Developing a Machine Learning system Part 3


This is part 3 of  the series “Developing a machine learning  system” .

The goal of every single article is reduce the gap between theoretical machine learning and applied machine learning .If you are following Learncodeonline blogs on machine learning in sequence  with which they are being uploaded then you are ready to build a machine learning system from scratch. The goal of this new series of  articles is build a working machine learning system which will be able to classify among three types of flowers, for simplicity of this article we will be using one of the most popular toy dataset called iris flower dataset.

The goal of this article is to develop a fully working machine learning system which will be able to predict class label given a input vector of features. We will be doing a case study approach so we will be comparing performance of two classical machine learning algorithm knn and  logistic regression.

After reading this article you will know,

  • Create a working algorithm using sklearn library
  • how to connect all parts of the system
  • Discussion on,  how you as a  beginner can deploy machine learning system

Before proceeding further it is recommended to follow this series from part 1.

Importing all required libraries

This is a good way , as to import all required libraries in beginning rather than in middle of code

import pandas as pd
import numpy as np
from sklearn.cross_validation import train_test_split
from sklearn import preprocessing
from sklearn.neighbors import KNeighborsClassifier
from sklearn.linear_model import LogisticRegression

The first two libraries have already been discussed in previous parts, the only one left is Sklearn. It is by far one of the most popular libraries to deploy machine learning algorithms , it consist of pre-built models which we can use for our own data rather than coding from scratch every time we work on some other data and in case of real time model development  it is almost impossible to code everything from scratch.

Reading and understanding how our data is represented

iris = pd.read_csv('iris.csv')

Expected output,

Everything is quite right except the label representation of species , we cannot compare our model prediction with a string label , so we have to convert every string label into a vector using one-hot-encoding.

Converting class labels to one-hot-encoding

lb = preprocessing.LabelBinarizer()['setosa', 'virginica','versicolor']))
Y = lb.transform(specieslabel)

This will change our string labels to one-hot-encoded vectors e.g [0,0,1]

Split train and test data

This is a necessary step as after training algorithm on certain amount of data we need a data which algorithm has not seen before to check its performance on real data. The split ratio which we will be using is usual 70% train and 30% test.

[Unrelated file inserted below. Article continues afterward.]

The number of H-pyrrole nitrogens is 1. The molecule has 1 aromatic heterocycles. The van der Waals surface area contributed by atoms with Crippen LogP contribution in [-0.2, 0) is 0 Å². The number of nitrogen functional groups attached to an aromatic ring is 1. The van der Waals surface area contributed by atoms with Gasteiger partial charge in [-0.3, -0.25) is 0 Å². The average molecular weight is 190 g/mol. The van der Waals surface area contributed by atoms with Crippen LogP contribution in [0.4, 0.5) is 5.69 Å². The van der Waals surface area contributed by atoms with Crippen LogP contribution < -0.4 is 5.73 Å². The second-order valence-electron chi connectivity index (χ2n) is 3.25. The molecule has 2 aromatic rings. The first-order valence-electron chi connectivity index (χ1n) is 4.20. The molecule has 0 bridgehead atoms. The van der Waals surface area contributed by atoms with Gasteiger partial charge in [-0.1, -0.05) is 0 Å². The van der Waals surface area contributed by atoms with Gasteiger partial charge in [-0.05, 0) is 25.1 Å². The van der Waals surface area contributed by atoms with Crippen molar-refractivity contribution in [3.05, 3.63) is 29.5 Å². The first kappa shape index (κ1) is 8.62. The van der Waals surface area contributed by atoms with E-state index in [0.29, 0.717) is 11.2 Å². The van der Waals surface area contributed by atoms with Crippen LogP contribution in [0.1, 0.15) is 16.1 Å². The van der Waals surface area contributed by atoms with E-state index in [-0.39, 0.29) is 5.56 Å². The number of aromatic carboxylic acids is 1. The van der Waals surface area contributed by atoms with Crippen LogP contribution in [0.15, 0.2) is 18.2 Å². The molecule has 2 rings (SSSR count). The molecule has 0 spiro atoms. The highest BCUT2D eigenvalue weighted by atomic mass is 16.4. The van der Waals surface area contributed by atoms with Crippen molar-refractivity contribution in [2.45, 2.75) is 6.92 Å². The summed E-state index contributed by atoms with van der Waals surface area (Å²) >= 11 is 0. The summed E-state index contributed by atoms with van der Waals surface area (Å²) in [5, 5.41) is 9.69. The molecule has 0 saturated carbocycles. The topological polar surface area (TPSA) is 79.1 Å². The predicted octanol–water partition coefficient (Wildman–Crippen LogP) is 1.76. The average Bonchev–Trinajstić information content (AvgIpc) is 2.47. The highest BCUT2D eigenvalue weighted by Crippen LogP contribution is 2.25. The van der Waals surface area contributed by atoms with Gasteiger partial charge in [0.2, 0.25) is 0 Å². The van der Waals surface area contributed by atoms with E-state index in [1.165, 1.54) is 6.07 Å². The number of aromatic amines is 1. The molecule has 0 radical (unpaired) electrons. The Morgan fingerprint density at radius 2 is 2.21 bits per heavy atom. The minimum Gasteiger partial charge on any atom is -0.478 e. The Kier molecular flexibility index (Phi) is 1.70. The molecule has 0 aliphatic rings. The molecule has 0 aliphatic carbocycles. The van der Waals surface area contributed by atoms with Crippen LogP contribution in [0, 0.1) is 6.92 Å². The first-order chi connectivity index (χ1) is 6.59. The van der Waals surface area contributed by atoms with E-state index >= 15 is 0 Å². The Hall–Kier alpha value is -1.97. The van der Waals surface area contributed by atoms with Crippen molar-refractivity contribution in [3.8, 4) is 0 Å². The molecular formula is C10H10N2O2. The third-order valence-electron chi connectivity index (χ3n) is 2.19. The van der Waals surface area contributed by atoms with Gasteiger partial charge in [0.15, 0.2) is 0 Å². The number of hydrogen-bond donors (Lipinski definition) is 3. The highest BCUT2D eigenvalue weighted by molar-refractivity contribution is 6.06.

X = iris.drop(['species'],axis =1)
X_train, X_test, Y_train, Y_test = train_test_split(X, Y, test_size=0.3, random_state=0)

Implementing algorithms

This section is divided into two parts , part 1 covers implementation of knn and in part 2 we have covered implementation of logistic regression.

cv_score = []
k =[]
for i in range(1,2,30):
    knn = KNeighborsClassifier(n_neighbors=i)
    scores = cross_val_score(knn, X_train, Y_train, cv=10, scoring='accuracy')
best_k = k[cv_score.index(max(cv_score))]
print("best k for knn ",best_k)

Expected output , ” best k for knn 5 “

The flow of this snippet is quite simple first we declare two list,

cv_score : to store mean cross validation score of all model at particular value of i , the method cross_val_score is sklearn implementaion of k-fold cross validation with value of k for k-fold.

K : to store different values of k , this is been done to select the best value of k for knn.

Then  we start a loop  to check model’s performance for different values of k ranging from 1 to 30 with a jump of 2. After this loop completes we extract the k which has best accuracy score .

Building final knn model

knn = KNeighborsClassifier(n_neighbors=1), Y_train)
y_pred = knn.predict(X_test)
print("Accuracy on test data ",accuracy_score(Y_test, y_pred)*100,"%")

Expected Output, ” Accuracy on test data   95%”

Logistic regression

For simplicity of this article we will not be using any regularization, so there is no need to use cross-validation dataset.

logisticregression = LogisticRegression(), Y_train)
y_pred = logisticregression.predict(X_test)
print("Accuracy on test data ",accuracy_score(Y_test, y_pred)*100,"%")

Expected output, “Accuracy on test data 96%”

As this model does not include any hyperparameter selection , we can skip cross-validation test and can directly jump over model fitting over data with default parameters and then predicting the lables of test data

This ends our model building procedure. Though in real life predicting model getting an accuracy of over 90% is a big achievement.

It is recommended that you should implement this code on your machine as the only key to learn machine learning is by implementing models and understanding data. Getting good in field of machine learning requires a great amount of hard work and dedication as this branch of computer science is highly focused on applied mathematics, some concepts from Algorithms in computer science etc. This was last article of this series, hope you enjoyed reading it.


About the author


I write blogs about Machine Learning and data science

By abhinavsinghml

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